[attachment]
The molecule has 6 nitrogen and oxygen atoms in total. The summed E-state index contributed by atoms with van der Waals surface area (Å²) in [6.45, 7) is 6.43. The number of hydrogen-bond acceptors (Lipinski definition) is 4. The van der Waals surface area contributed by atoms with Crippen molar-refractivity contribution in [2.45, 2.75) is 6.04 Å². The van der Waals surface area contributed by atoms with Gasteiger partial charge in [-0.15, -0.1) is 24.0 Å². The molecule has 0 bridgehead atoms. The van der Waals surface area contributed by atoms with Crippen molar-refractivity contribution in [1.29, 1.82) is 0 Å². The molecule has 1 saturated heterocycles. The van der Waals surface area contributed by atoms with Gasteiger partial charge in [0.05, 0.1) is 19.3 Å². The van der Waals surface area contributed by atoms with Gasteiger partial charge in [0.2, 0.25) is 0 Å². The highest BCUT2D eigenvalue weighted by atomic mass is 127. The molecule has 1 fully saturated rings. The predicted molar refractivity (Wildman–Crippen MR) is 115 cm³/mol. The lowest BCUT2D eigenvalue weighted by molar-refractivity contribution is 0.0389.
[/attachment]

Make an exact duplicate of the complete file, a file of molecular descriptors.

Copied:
The molecule has 6 nitrogen and oxygen atoms in total. The summed E-state index contributed by atoms with van der Waals surface area (Å²) in [6.45, 7) is 6.43. The number of hydrogen-bond acceptors (Lipinski definition) is 4. The van der Waals surface area contributed by atoms with Crippen molar-refractivity contribution in [2.45, 2.75) is 6.04 Å². The van der Waals surface area contributed by atoms with Gasteiger partial charge in [-0.15, -0.1) is 24.0 Å². The molecule has 0 bridgehead atoms. The van der Waals surface area contributed by atoms with Crippen molar-refractivity contribution in [1.29, 1.82) is 0 Å². The molecule has 1 saturated heterocycles. The van der Waals surface area contributed by atoms with Gasteiger partial charge in [0.05, 0.1) is 19.3 Å². The van der Waals surface area contributed by atoms with Gasteiger partial charge in [0.2, 0.25) is 0 Å². The highest BCUT2D eigenvalue weighted by atomic mass is 127. The molecule has 1 fully saturated rings. The predicted molar refractivity (Wildman–Crippen MR) is 115 cm³/mol. The lowest BCUT2D eigenvalue weighted by molar-refractivity contribution is 0.0389.